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When I sing/hum lets say C note and then play on a piano a C note too, the sound I hear overlap so that I can immediately know if its the same note or not.

I want to know if everyone can do this and why does the sound overlap?? if it does overlap because its the same note, why cant I hear that overlap when I play the same notes on piano, but only when I sing/hum the notes.

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    What is the 'overlapping' effect in terms of sound? – Tim Jun 9 '17 at 7:11
  • @Tim it sounds like your voice and the notes you played become one. – richard Jun 9 '17 at 10:17
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    How do you play two of the same notes on the piano? There's only ever one of each, unless you involve octaves, which are the same name, not the same pitch. – Tim Jun 9 '17 at 11:03
  • @Tim yes the octaves – richard Jun 9 '17 at 11:50
  • This may actually be a question about beat frequencies from additive/destructive interference of nearly identical notes, or binaural beat frequencies. Hard to tell. – Yorik Jun 9 '17 at 14:33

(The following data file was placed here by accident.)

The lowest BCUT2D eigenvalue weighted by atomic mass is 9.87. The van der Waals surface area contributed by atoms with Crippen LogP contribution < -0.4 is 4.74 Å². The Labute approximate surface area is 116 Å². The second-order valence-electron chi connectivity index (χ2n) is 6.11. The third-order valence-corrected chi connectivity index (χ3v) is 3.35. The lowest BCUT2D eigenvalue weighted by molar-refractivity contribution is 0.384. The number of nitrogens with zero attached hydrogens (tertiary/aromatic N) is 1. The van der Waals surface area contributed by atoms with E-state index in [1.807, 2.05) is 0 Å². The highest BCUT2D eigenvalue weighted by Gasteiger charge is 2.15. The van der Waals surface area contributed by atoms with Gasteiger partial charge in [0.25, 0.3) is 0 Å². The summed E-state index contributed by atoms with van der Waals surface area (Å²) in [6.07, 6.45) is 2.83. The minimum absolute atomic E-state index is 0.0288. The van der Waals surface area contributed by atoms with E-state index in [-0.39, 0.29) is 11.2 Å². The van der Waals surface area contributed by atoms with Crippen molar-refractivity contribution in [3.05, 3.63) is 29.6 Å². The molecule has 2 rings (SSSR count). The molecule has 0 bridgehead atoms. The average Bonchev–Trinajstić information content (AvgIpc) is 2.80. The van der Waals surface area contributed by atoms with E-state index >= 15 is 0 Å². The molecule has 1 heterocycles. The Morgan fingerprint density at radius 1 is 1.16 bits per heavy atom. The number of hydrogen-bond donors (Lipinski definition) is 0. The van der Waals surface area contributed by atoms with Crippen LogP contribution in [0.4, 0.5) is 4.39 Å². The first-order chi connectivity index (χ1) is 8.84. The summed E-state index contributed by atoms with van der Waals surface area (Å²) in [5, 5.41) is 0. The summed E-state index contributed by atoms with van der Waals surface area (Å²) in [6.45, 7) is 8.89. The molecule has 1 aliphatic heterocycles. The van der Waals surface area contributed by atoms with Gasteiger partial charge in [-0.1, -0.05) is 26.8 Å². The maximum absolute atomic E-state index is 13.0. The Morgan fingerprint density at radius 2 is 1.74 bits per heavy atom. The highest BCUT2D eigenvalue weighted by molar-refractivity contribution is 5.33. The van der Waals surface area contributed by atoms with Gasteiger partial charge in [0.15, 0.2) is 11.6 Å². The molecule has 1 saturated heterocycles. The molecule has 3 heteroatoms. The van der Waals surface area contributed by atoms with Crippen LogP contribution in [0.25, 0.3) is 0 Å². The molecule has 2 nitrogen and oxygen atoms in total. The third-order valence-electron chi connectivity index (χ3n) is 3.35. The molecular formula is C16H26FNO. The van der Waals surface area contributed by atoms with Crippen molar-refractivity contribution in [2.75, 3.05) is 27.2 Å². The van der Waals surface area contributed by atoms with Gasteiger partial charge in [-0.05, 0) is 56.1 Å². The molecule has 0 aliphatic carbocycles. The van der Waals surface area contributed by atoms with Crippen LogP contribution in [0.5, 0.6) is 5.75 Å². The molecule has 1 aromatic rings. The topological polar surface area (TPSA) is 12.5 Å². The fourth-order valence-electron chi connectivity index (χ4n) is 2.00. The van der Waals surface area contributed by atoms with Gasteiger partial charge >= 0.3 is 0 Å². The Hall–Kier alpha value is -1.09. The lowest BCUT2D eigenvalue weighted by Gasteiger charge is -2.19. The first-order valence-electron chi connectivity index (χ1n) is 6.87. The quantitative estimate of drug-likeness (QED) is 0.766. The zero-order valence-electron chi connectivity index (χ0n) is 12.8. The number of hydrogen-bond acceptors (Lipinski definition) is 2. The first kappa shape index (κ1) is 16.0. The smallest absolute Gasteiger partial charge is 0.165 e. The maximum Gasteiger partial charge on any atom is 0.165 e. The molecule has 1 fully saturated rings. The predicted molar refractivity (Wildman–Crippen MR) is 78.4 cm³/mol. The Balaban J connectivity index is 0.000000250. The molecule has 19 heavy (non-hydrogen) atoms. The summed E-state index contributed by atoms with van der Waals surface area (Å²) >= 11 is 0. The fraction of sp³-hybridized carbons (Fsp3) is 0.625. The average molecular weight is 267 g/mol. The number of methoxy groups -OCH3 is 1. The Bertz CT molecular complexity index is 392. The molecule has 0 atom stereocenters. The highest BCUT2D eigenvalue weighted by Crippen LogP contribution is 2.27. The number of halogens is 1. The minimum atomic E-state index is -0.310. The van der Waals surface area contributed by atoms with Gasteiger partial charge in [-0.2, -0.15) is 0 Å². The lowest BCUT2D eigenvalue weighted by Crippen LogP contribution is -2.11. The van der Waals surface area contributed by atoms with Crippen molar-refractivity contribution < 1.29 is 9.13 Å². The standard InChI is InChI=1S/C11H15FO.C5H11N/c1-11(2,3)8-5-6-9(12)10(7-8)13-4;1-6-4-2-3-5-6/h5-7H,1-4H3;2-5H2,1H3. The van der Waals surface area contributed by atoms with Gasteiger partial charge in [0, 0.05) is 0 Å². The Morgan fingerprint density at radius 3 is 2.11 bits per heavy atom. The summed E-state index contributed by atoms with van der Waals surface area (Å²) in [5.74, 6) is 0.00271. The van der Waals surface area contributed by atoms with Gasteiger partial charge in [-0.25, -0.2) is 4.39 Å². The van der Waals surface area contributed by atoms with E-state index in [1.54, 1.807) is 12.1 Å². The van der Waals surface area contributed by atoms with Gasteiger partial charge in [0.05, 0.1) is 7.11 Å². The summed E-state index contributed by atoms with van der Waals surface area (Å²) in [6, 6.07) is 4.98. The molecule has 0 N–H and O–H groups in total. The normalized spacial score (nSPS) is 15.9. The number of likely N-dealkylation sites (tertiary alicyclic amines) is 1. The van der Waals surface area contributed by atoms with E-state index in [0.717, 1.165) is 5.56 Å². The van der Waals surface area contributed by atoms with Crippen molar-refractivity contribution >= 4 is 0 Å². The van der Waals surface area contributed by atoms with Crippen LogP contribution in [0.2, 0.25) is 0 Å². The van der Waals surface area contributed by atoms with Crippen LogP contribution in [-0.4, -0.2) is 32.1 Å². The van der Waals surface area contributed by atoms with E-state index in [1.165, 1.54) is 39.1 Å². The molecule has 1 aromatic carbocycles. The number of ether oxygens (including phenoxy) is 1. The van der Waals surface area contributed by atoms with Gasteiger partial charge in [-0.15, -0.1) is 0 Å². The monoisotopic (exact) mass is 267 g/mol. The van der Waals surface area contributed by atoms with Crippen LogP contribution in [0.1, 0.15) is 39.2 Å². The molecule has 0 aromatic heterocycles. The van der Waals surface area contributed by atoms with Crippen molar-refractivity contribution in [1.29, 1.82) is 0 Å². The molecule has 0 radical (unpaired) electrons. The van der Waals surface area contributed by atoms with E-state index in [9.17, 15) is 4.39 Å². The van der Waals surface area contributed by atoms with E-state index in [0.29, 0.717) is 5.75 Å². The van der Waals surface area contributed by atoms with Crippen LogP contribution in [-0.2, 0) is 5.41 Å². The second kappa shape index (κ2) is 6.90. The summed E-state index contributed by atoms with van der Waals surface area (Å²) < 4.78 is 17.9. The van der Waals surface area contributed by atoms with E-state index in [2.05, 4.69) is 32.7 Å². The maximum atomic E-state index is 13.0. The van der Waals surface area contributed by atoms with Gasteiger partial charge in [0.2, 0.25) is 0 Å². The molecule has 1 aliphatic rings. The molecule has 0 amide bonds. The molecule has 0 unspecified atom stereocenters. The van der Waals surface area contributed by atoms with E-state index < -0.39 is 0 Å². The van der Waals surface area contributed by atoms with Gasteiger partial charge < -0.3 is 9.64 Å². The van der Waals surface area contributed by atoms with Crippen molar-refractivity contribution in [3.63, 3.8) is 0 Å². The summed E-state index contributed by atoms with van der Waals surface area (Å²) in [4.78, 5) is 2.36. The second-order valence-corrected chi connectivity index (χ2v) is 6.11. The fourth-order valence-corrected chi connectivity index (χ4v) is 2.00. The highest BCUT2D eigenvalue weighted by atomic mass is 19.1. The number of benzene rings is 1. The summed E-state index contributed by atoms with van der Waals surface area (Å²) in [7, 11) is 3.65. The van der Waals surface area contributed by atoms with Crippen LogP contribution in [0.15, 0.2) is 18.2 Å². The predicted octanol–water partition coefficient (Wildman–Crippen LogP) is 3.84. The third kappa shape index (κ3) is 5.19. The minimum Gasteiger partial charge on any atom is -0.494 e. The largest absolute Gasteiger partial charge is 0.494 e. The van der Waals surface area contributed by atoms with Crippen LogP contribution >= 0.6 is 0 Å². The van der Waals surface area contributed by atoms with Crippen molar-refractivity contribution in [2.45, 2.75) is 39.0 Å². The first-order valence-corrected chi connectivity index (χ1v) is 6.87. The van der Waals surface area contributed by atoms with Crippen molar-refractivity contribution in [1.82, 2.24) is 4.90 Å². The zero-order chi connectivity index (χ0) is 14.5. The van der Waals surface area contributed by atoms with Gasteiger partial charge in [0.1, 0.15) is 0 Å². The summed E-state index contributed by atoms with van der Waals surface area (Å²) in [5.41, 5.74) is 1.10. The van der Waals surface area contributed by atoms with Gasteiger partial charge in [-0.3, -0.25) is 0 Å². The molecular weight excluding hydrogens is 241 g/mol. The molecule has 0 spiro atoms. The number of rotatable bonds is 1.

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Playing a note and simultaneously singing the same note is something most people can do, although there are some who are tone deaf and cannot sing the same note they hear.

Your question, though, is about something else. When you play two notes of the same name, on a piano, they must be at least an octave apart; pianos don't have the propensity to play two separate notes in unison, only in octaves. So, you're not hearing the same thing as you do when you play a certain note and sing it, at exactly that pitch, at the same time. Thus, the two effects won't be the same.

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No, not everyone can do this (although those who can often have a hard time imagining that anyone might not be able to).

For instance, one of the tests often given to prospects for military recruiting is how well they can distinguish tones of grossly or slightly different pitch. This is supposed to indicate how well they would do e.g. at signal communications jobs. (Needless to say, musicians are also almost exclusively recruited from people who are good at it.)

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